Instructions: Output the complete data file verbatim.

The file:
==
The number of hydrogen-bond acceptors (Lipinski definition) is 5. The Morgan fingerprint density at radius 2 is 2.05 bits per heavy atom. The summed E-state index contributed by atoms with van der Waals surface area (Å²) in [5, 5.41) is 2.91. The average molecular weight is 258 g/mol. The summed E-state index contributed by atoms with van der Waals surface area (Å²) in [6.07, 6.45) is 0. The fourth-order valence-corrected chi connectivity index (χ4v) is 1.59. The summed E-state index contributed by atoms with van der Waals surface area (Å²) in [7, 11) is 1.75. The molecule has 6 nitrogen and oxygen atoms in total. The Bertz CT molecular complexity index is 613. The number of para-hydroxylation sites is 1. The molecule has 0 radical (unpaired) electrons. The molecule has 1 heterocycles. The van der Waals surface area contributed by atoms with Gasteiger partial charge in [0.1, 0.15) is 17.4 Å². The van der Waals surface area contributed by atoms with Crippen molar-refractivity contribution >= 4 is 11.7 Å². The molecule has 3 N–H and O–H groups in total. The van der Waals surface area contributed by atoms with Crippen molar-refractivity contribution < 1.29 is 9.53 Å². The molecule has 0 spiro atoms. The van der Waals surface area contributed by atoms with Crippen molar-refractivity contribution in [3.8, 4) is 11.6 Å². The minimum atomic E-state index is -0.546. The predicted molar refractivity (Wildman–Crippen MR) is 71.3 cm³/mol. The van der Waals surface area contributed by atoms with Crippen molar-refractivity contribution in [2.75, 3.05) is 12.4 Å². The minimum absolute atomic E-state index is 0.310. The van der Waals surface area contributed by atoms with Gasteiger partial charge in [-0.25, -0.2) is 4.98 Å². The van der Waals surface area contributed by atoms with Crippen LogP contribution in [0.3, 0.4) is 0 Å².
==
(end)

The number of hydrogen-bond acceptors (Lipinski definition) is 5. The Morgan fingerprint density at radius 2 is 2.05 bits per heavy atom. The summed E-state index contributed by atoms with van der Waals surface area (Å²) in [5, 5.41) is 2.91. The average molecular weight is 258 g/mol. The summed E-state index contributed by atoms with van der Waals surface area (Å²) in [6.07, 6.45) is 0. The fourth-order valence-corrected chi connectivity index (χ4v) is 1.59. The summed E-state index contributed by atoms with van der Waals surface area (Å²) in [7, 11) is 1.75. The molecule has 6 nitrogen and oxygen atoms in total. The Bertz CT molecular complexity index is 613. The number of para-hydroxylation sites is 1. The molecule has 0 radical (unpaired) electrons. The molecule has 1 heterocycles. The van der Waals surface area contributed by atoms with Gasteiger partial charge in [0.1, 0.15) is 17.4 Å². The van der Waals surface area contributed by atoms with Crippen molar-refractivity contribution >= 4 is 11.7 Å². The molecule has 3 N–H and O–H groups in total. The van der Waals surface area contributed by atoms with Crippen molar-refractivity contribution < 1.29 is 9.53 Å². The molecule has 0 spiro atoms. The van der Waals surface area contributed by atoms with Crippen molar-refractivity contribution in [3.8, 4) is 11.6 Å². The minimum atomic E-state index is -0.546. The predicted molar refractivity (Wildman–Crippen MR) is 71.3 cm³/mol. The van der Waals surface area contributed by atoms with Crippen molar-refractivity contribution in [2.75, 3.05) is 12.4 Å². The minimum absolute atomic E-state index is 0.310. The van der Waals surface area contributed by atoms with Gasteiger partial charge in [-0.25, -0.2) is 4.98 Å². The van der Waals surface area contributed by atoms with Crippen LogP contribution in [0.3, 0.4) is 0 Å².